The coronavirus death toll among Italy's doctors has risen to 142, the country's Medical Professional Association showed Tuesday.

However, official figures also showed a new daily record for the number of people who have recovered from the virus, rising by 2,723 Tuesday to 51,600. Italy has suffered one of the worst global outbreaks with more than 24,000 deaths, figures from John Hopkins University show. Only the U.S. has reported more deaths to date. 

The country is looking at gradually reopening parts of the economy with 2.5 to 2.8 million people in sectors such as construction and manufacturing expected to go back to work May 4th.

Experts: Isolated indigenous tribes risk extinction from virus

When English explorer John Hemming first arrived in 1971 in the Amazonian state of Rondônia in Brazil, at the lower end of the Tapajós River, it was just weeks after the local Suruí people had initiated their first contact with the outside world.

Soon after that expedition encountered previously uncontacted peoples, an influenza outbreak wiped out roughly a fifth of the area's 1,500 indigenous people, before measles devastated them two or three years later.

Experts and advocates for remote aboriginal communities not just in Brazil, but also elsewhere around the world, say they fear that geographic remoteness, an inability to socially isolate and poor access to health care might mean the COVID-19 pandemic could further imperil the existence of groups that survived earlier outbreaks.

Read the full story.

Photo: Medical worker administers a swab test

Lindsey Leinbach takes a swab to test for the coronavirus at a One Medical testing facility built to help with the coronavirus disease (COVID-19) outbreak, in the Bronx, New York on April 21, 2020.Lucas Jackson / Reuters

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Virus caused U.S. fatalities earlier than previously thought

Officials in Silicon Valley late Tuesday reported two virus-related deaths that predate a Washington state fatality previously believed to be the first victim of COVID-19 in the United States.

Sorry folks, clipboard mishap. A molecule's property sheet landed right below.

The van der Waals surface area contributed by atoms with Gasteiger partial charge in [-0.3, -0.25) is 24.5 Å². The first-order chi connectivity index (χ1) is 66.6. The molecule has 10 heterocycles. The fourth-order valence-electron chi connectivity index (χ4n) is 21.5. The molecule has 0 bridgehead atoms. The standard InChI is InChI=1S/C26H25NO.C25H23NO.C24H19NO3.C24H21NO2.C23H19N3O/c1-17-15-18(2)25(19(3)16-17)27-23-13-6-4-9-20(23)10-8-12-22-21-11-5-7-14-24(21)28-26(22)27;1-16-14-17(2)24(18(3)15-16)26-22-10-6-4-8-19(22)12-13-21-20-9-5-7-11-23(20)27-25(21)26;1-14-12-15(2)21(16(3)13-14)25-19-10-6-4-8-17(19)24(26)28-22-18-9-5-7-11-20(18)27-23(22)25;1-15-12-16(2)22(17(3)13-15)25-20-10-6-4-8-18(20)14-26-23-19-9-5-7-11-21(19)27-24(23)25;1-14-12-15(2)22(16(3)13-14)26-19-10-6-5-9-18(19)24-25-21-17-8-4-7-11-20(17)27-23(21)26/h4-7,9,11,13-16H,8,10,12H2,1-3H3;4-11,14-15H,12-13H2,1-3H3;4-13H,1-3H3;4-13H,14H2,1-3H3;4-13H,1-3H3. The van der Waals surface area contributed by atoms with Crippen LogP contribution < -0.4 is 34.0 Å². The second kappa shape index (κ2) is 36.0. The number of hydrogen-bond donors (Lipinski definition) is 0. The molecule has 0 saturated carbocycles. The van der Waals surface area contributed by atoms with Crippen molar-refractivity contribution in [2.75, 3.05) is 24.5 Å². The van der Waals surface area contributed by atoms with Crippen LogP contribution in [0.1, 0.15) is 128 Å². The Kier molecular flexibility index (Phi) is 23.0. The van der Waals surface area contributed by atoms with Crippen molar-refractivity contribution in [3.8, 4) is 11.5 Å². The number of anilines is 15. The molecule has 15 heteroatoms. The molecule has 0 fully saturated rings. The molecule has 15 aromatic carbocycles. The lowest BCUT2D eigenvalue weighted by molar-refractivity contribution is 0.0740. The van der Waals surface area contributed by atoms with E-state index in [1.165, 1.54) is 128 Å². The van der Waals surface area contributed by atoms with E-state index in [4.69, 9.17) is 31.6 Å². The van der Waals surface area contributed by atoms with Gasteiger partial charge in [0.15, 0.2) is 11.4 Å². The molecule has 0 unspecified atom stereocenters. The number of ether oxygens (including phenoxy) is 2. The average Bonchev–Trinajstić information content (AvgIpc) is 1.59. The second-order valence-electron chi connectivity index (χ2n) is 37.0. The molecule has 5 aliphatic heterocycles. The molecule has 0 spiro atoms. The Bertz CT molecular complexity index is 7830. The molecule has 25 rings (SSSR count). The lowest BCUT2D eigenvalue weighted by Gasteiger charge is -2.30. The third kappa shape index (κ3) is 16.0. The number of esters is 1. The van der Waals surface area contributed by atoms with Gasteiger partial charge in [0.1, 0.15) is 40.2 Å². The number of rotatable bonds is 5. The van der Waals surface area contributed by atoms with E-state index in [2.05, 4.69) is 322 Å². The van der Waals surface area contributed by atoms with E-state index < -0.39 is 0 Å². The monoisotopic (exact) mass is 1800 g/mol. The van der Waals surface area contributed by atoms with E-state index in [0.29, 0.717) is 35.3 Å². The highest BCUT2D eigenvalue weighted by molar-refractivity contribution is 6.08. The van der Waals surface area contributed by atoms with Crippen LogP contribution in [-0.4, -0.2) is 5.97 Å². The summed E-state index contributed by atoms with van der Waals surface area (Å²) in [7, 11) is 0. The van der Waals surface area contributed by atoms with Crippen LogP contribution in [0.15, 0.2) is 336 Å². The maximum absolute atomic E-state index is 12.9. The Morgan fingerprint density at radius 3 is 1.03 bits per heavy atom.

The California deaths on Feb. 6 and Feb. 17 were not initially believed to have been related to the coronavirus. 

The first U.S. COVID-19 death was reported Feb. 29 in Wsahington state.

"Today, the Medical Examiner-Coroner received confirmation from the CDC that tissue samples from both cases are positive for SARS-CoV-2 (the virus that causes COVID-19)," the County of Santa Clara Medical Examiner-Coroner said in a statement.

The examiner-coroner's office said limited testing criteria set by the federal government meant that the deaths were initially overlooked as possible coronavirus cases. Each victim died at home, it said.

Read the full story here.

Harlem church has lost 11 members to COVID-19

The senior pastor of Harlem's Mount Neboh Baptist Church says that 11 of its members have died from the coronavirus illness COVID-19.

"When my phone rings, I'm always worried: Is it going to be another call with bad news?" Dr. Johnnie Green said Tuesday.

Green said that his congregation believes that faith in God is most authentic when it is tested, and he sees the trials of recent weeks as a test of faith.

"I believe that we're going to come out stronger," Green said. 

New York City and state have been called the current epidemic of the coronavirus epidemic in the United States. There have been more than 19,000 deaths statewide, according to an NBC News count of reports that includes more than 4,000 deaths in New York City which are being called probable COVID-19 cases.

Read the full story here.